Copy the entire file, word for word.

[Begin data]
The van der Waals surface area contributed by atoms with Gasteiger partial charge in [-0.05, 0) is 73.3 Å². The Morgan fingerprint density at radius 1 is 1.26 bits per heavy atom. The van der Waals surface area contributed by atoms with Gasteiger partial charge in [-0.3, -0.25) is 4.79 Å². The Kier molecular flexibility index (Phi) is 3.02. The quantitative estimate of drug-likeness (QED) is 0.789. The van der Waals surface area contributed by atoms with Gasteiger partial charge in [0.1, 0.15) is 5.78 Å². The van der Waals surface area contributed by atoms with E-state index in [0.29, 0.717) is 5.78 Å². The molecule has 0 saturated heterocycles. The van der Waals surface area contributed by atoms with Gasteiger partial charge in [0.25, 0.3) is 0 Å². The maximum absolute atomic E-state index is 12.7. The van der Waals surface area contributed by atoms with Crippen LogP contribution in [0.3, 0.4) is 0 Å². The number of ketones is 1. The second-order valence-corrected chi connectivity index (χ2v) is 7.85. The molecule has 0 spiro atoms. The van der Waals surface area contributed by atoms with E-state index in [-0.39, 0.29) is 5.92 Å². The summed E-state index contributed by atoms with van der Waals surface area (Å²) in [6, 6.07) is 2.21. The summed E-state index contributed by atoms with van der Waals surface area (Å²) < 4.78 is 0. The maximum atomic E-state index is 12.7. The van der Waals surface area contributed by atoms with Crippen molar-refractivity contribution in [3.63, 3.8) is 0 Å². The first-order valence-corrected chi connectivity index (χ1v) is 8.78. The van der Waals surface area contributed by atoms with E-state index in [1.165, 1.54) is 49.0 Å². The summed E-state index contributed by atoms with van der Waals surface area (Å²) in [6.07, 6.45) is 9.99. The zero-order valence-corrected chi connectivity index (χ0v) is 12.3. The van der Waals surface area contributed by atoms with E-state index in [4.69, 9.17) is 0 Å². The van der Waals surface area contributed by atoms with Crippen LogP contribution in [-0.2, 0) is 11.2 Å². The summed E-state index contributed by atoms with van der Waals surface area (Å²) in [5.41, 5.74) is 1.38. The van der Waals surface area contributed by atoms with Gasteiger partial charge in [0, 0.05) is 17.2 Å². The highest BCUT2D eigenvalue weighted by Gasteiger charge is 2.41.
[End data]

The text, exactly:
The van der Waals surface area contributed by atoms with Gasteiger partial charge in [-0.05, 0) is 73.3 Å². The Morgan fingerprint density at radius 1 is 1.26 bits per heavy atom. The van der Waals surface area contributed by atoms with Gasteiger partial charge in [-0.3, -0.25) is 4.79 Å². The Kier molecular flexibility index (Phi) is 3.02. The quantitative estimate of drug-likeness (QED) is 0.789. The van der Waals surface area contributed by atoms with Gasteiger partial charge in [0.1, 0.15) is 5.78 Å². The van der Waals surface area contributed by atoms with E-state index in [0.29, 0.717) is 5.78 Å². The molecule has 0 saturated heterocycles. The van der Waals surface area contributed by atoms with Gasteiger partial charge in [0.25, 0.3) is 0 Å². The maximum absolute atomic E-state index is 12.7. The van der Waals surface area contributed by atoms with Crippen LogP contribution in [0.3, 0.4) is 0 Å². The number of ketones is 1. The second-order valence-corrected chi connectivity index (χ2v) is 7.85. The molecule has 0 spiro atoms. The van der Waals surface area contributed by atoms with E-state index in [-0.39, 0.29) is 5.92 Å². The summed E-state index contributed by atoms with van der Waals surface area (Å²) in [6, 6.07) is 2.21. The summed E-state index contributed by atoms with van der Waals surface area (Å²) < 4.78 is 0. The maximum atomic E-state index is 12.7. The van der Waals surface area contributed by atoms with Crippen molar-refractivity contribution in [3.63, 3.8) is 0 Å². The first-order valence-corrected chi connectivity index (χ1v) is 8.78. The van der Waals surface area contributed by atoms with E-state index in [1.165, 1.54) is 49.0 Å². The summed E-state index contributed by atoms with van der Waals surface area (Å²) in [6.07, 6.45) is 9.99. The zero-order valence-corrected chi connectivity index (χ0v) is 12.3. The van der Waals surface area contributed by atoms with E-state index in [4.69, 9.17) is 0 Å². The van der Waals surface area contributed by atoms with Crippen LogP contribution in [-0.2, 0) is 11.2 Å². The summed E-state index contributed by atoms with van der Waals surface area (Å²) in [5.41, 5.74) is 1.38. The van der Waals surface area contributed by atoms with Gasteiger partial charge in [0, 0.05) is 17.2 Å². The highest BCUT2D eigenvalue weighted by Gasteiger charge is 2.41.